Force .NET application to run in 32bit process

Due to lack of 64 bit version of few COM libararies, we faced a situation to run our AnyCPU application into 32 bit. You can do this either by setting the Platform target or by using the corflags command.

  1. Using Platform target feature. – This is the simple solution, you can change the Platform target settings from Project Properties > Build tab.

    Platform Target settings from Project Properties

    Platform Target settings from Project Properties

    This will cause the compiler to set the 32Bit flag in the CLR header of the corresponding assembly. Every time we run this application no matter on what type of OS it will execute as a 32bit process. But this solution although simple and straight forward was not a viable solution for us since – as mentioned above – we want to have one and only one version of our product. Thus all components of our package have to be compiled with Platform Target set to Any CPU.

    From VS 2011 onwards there is new compiler flag available “Prefer 32-bit”, which will help a .NET application compiled to x86 will fail to run on an ARM Windows system, but an “Any CPU 32-bit preferred” application will run successfully. Also, the “Prefer 32-bit” checkbox is only enabled for .NET 4.5+ executable projects.

  2. Using corflags command – Similar to the above solution, here as well we are setting the CLR header to 32 bit using a tool called corflags – You can find more details about this tool here. To set the 32Bit flag, open the Developer Command prompt, navigate to the directory where your assembly is and use this command.
    CorFlags.exe Sample.exe /32Bit+
    

    You can use this solution as part of the build, so that you can switch to x64 in future, developer don’t need to worry about any platforms.

Happy Programming :)

How extension method works in .Net

What is extension method

Here is the Wikipedia definition – In object-oriented computer programming, an extension method is a method added to an object after the original object was compiled. The modified object is often a class, a prototype or a type. Extension methods are permitted by some object-oriented programming languages. There is no syntactic difference between calling an extension method and calling a method declared in the type definition.

Extension method introduced in .Net Framework 3.0. The implementation is little different in C# and VB.Net. In C# extension method implemented as static methods in static classes, with the first argument being of extended class and preceded by “this” keyword. And in VB.Net extension method are recognized by the presence of the “extension” keyword or attribute. The most common extension methods are the LINQ standard query operators that add query functionality to the existing System.Collections.IEnumerable and System.Collections.Generic.IEnumerable types. To use the standard query operators, first bring them into scope with a using System.Linq directive. Then any type that implements IEnumerable appears to have instance methods such as GroupBy, OrderBy, Average, and so on. You can see these additional methods in IntelliSense statement completion when you type “dot” after an instance of an IEnumerable type such as List or Array.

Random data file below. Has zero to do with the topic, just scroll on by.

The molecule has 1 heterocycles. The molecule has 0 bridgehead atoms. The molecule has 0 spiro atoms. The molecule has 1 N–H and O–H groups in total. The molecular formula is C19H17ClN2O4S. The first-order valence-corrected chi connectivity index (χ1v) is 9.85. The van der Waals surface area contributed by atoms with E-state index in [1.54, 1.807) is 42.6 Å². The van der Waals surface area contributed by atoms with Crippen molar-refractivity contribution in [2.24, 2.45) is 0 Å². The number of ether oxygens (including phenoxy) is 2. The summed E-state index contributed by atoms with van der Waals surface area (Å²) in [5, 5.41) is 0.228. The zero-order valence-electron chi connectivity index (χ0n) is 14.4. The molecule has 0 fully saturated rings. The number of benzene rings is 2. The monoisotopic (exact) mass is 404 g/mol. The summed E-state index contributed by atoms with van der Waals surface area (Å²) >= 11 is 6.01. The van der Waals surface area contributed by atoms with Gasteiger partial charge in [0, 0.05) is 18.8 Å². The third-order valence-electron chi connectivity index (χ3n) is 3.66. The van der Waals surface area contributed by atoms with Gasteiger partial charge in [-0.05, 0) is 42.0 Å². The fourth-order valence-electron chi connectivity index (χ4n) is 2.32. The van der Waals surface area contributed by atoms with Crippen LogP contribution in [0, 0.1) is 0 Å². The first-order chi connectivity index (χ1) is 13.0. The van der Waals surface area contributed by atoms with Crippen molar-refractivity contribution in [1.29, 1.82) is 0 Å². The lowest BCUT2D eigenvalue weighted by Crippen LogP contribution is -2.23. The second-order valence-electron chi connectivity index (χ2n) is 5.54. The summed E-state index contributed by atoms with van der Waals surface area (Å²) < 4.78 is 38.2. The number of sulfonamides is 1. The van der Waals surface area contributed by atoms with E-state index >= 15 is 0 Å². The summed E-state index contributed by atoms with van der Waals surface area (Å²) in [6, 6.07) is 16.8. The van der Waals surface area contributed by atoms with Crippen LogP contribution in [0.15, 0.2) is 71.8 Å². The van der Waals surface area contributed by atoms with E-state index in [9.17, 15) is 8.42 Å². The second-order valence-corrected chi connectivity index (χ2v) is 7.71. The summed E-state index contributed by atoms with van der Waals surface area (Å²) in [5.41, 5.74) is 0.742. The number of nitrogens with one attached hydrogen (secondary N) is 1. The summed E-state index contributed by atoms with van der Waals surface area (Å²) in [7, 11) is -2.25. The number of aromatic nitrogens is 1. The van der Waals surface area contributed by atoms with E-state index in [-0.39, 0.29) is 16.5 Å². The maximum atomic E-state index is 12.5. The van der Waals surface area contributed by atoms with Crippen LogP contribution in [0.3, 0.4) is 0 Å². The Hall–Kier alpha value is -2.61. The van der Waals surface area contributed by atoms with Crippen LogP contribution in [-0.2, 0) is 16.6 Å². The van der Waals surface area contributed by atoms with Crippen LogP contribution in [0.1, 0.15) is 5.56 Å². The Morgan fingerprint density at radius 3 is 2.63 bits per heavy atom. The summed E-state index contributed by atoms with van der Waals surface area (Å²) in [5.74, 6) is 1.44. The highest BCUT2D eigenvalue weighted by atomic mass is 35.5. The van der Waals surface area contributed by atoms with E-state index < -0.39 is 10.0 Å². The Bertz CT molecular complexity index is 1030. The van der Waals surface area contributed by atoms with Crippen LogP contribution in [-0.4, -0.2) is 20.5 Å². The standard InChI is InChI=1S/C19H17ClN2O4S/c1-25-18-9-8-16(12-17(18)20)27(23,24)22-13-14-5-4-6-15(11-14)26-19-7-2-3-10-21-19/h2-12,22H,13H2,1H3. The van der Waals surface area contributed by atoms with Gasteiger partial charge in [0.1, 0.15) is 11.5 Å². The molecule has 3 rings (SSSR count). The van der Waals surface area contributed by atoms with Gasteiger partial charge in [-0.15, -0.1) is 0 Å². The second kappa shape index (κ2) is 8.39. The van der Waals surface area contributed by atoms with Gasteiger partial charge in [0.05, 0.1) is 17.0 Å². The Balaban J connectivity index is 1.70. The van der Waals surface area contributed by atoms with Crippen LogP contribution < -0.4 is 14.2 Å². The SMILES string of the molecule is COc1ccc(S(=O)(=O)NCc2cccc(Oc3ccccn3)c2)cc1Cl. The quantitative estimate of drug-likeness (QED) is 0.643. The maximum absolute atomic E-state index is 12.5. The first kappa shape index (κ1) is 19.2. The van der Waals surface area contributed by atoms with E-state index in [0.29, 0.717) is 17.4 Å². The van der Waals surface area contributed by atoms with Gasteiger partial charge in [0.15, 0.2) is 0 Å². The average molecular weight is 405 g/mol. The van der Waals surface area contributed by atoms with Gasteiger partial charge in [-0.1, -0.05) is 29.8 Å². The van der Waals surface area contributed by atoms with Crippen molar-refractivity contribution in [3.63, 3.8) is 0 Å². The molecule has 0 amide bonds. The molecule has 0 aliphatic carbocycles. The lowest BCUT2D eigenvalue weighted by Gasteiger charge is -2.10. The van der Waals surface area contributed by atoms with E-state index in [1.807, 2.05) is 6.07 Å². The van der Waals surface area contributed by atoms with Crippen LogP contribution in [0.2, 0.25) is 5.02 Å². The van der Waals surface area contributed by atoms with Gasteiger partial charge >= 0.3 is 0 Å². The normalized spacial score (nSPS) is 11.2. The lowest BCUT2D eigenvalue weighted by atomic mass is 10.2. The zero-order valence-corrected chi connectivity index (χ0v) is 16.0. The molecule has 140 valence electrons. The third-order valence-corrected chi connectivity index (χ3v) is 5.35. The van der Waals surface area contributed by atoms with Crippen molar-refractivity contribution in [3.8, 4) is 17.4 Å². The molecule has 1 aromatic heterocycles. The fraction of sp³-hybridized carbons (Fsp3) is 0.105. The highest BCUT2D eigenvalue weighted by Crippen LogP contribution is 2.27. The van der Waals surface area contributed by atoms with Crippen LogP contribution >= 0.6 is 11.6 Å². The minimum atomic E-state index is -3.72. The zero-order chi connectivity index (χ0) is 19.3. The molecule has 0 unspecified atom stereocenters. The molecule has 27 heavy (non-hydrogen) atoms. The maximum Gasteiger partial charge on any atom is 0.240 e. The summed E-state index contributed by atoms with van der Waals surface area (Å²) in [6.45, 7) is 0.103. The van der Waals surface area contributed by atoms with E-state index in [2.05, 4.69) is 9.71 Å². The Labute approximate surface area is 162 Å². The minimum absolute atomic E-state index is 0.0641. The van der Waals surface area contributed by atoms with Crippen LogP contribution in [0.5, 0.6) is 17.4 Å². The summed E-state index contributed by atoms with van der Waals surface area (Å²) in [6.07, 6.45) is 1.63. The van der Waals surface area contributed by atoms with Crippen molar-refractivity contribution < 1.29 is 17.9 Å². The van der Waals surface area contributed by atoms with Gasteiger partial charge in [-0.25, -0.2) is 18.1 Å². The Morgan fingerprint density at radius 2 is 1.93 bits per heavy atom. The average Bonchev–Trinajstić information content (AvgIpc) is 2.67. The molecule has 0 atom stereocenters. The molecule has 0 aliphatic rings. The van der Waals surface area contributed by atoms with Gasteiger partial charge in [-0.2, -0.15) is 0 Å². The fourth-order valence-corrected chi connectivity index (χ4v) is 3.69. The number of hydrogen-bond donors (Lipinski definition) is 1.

Here is a simple extension methods, which reverses a string.

class Program
{
    private static void Main(string[] args)
    {
        string name = "dotnetthoughts";
        Console.WriteLine(name.Reverse());
    }
}

static class Extensions
{
    public static string Reverse(this string name)
    {
        var result = string.Empty;
        var chars = name.ToCharArray();
        for (int i = chars.Length - 1; i >= 0; i--)
        {
            result += chars[i];
        }

        return result;
    }
}

If you look into the code, by default string doesn’t have a method like Reverse. And you can find a static class Extensions, which has a Reverse() static method, with the first argument being of extended class and preceded by “this” keyword, it an a extension method for string class. Because of this, compiler will compile the source without any problem.

How it works.

If you look into the IL code generated using IL Disassembler, you can find a type like Extensions which is decorated with ExtensionAttribute, this is the same attribute you need to create an extension method in VB.Net. In C#, if you use this modifier for the first parameter of extension method, compiler will automatically emit ExtensionAttribute for the methods.

Extension Attribute in IL Code

Extension Attribute in IL Code

And in the consuming code, it is like invoking a static method.

IL Main - Invoking static method

IL Main – Invoking static method

General guidelines to implement Extension Methods

  • An extension method will never be called if it has the same signature as a method defined in the type.
  • Extension methods are brought into scope at the namespace level.

Happy Coding

Serializing .NET dictionary